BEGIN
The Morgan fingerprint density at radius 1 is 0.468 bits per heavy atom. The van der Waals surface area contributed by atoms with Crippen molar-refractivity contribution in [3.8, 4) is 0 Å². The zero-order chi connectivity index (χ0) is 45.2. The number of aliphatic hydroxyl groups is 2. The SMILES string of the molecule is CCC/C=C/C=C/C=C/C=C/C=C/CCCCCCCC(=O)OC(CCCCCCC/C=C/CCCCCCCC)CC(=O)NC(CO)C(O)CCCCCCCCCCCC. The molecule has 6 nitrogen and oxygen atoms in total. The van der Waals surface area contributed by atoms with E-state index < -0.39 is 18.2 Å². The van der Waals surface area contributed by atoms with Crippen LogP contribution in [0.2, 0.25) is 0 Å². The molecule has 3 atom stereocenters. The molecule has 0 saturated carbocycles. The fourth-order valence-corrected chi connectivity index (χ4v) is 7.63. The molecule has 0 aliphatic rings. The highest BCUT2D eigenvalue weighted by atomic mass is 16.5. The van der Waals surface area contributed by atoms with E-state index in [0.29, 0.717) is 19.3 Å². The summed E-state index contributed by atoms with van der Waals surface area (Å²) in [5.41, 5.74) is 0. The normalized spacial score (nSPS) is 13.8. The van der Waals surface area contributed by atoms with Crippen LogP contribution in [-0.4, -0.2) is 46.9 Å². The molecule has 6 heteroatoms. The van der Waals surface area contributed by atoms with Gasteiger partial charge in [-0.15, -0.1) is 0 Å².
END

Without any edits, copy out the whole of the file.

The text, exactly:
The Morgan fingerprint density at radius 1 is 0.468 bits per heavy atom. The van der Waals surface area contributed by atoms with Crippen molar-refractivity contribution in [3.8, 4) is 0 Å². The zero-order chi connectivity index (χ0) is 45.2. The number of aliphatic hydroxyl groups is 2. The SMILES string of the molecule is CCC/C=C/C=C/C=C/C=C/C=C/CCCCCCCC(=O)OC(CCCCCCC/C=C/CCCCCCCC)CC(=O)NC(CO)C(O)CCCCCCCCCCCC. The molecule has 6 nitrogen and oxygen atoms in total. The van der Waals surface area contributed by atoms with E-state index < -0.39 is 18.2 Å². The van der Waals surface area contributed by atoms with Crippen LogP contribution in [0.2, 0.25) is 0 Å². The molecule has 3 atom stereocenters. The molecule has 0 saturated carbocycles. The fourth-order valence-corrected chi connectivity index (χ4v) is 7.63. The molecule has 0 aliphatic rings. The highest BCUT2D eigenvalue weighted by atomic mass is 16.5. The van der Waals surface area contributed by atoms with E-state index in [0.29, 0.717) is 19.3 Å². The summed E-state index contributed by atoms with van der Waals surface area (Å²) in [5.41, 5.74) is 0. The normalized spacial score (nSPS) is 13.8. The van der Waals surface area contributed by atoms with Crippen LogP contribution in [-0.4, -0.2) is 46.9 Å². The molecule has 6 heteroatoms. The van der Waals surface area contributed by atoms with Gasteiger partial charge in [-0.15, -0.1) is 0 Å².